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MOSCOW, November 18. /TASS/. Russia’s Finance Ministry does not rule out a meeting with Ukraine’s colleagues regarding the issue of restructuring of the country’s debt to the Russian Federation, Finance Minister Anton Siluanov said on Wednesday.
"I do not rule it out. So far there haven’t been any proposals but in case the IMF [International Monetary Fund], key shareholders and Ukraine take our suggestions positively no doubt we’ll be meeting our Ukrainian colleagues," he said.
The minister added that the Russian side has submitted its proposals to the IMF as "the IMF forms aid program as we’re speaking about restructuring, the issue of additional financial should be solved via the program and the fund’s shareholders."
According to the minister, Russia's proposal to restructure the debt of Ukraine will help the International Monetary Fund avoid creation of a precedent when the order of providing financial aid by the institution must be changed.
"Our proposal is aimed at avoiding creation of a precedent when the procedure of settlement between the countries supported by the International Monetary Fund and their official creditors is changed. If the proposal is approved, there will be no need to change the rules of settlements between the IMF and official creditors. We believe that our proposal is quite acceptable and can be implemented under the current IMF program for Ukraine," he said.
The minister said that if the Russian proposal is supported until December 8, "we are ready to consult more widely with the Ukrainian side, the IMF, other participants on this issue and discuss the specific details of our proposal, so that they were acceptable both to Russia and our colleagues in the IMF and Ukraine."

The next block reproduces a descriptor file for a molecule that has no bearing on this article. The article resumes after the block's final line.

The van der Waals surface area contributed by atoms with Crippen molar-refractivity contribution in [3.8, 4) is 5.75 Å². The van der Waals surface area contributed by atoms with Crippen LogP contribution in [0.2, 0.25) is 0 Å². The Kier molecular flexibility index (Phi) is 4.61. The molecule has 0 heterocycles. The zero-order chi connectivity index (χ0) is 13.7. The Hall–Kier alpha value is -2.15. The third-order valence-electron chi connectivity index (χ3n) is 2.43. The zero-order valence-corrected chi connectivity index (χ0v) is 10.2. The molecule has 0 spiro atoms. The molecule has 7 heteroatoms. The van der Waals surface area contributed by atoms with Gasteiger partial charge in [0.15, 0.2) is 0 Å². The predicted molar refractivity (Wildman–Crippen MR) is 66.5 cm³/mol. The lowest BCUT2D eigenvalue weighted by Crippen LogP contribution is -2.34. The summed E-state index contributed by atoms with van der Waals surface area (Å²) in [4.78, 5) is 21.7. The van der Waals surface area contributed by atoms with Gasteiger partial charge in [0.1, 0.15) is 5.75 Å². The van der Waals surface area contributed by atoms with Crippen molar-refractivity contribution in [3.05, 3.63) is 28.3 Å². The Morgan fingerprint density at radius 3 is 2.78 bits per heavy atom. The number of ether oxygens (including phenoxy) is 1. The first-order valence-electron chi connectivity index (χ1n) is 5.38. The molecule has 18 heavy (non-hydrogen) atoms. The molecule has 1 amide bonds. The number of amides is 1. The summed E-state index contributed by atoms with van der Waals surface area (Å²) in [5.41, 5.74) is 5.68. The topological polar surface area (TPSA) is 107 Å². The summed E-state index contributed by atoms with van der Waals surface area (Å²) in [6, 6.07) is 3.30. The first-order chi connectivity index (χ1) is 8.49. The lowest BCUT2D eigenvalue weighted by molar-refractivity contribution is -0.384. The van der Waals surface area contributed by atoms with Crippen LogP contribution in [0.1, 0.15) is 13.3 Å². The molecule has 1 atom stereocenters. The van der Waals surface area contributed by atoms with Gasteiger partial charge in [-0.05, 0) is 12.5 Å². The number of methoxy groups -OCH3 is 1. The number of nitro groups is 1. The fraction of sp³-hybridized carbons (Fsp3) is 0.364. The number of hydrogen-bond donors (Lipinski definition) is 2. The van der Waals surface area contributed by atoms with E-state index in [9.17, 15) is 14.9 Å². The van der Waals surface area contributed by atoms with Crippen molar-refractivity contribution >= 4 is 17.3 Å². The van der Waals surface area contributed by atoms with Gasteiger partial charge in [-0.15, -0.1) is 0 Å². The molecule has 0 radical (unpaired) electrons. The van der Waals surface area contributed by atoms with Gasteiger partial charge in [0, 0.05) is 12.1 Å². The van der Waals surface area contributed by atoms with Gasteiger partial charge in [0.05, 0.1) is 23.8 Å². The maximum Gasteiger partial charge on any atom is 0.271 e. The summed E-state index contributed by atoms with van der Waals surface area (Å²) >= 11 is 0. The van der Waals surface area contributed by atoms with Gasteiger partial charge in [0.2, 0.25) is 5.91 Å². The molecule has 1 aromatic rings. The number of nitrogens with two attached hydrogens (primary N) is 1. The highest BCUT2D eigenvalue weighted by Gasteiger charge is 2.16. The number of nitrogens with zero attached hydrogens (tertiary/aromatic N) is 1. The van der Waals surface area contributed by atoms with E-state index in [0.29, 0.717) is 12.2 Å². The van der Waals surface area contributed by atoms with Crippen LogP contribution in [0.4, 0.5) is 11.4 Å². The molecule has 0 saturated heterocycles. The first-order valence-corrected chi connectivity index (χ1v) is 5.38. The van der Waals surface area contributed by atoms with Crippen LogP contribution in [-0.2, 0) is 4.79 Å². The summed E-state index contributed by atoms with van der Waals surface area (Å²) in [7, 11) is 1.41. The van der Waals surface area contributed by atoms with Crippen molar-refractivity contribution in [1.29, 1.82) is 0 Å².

"We have repeatedly stated our position and once again I can confirm that we will never accept the fact that Ukraine's debt to Russia can be added to list of debt to commercial creditors," Siluanov said.
Russia made a proposal to restructure the debt of Ukraine at $ 3 billion: it is proposed to pay the debt in three years in equal installments of $1 billion per year, starting from 2016. In 2015, Ukraine will be obliged to pay only an interest which is $75 million.
The IMF is currently revising the rules of lending to countries with sovereign debt. In particular it may change a rule obliging a country, which receives aid under the IMF program, to pay debt to its official creditors.
"They suppose that /under new rules/ they will be able to continue providing financial aid to a country that has an overdue debt to a country, which is not involved in the IMF program of assistance. Taking into account that it is the board of directors of the IMF which decides what country is involved and what country is not involved, Russia will be regarded as the country which is not part of the IMF assistance program to Ukraine," Svetlana Lukash, Russia’s Sherpa in G20 said earlier this month.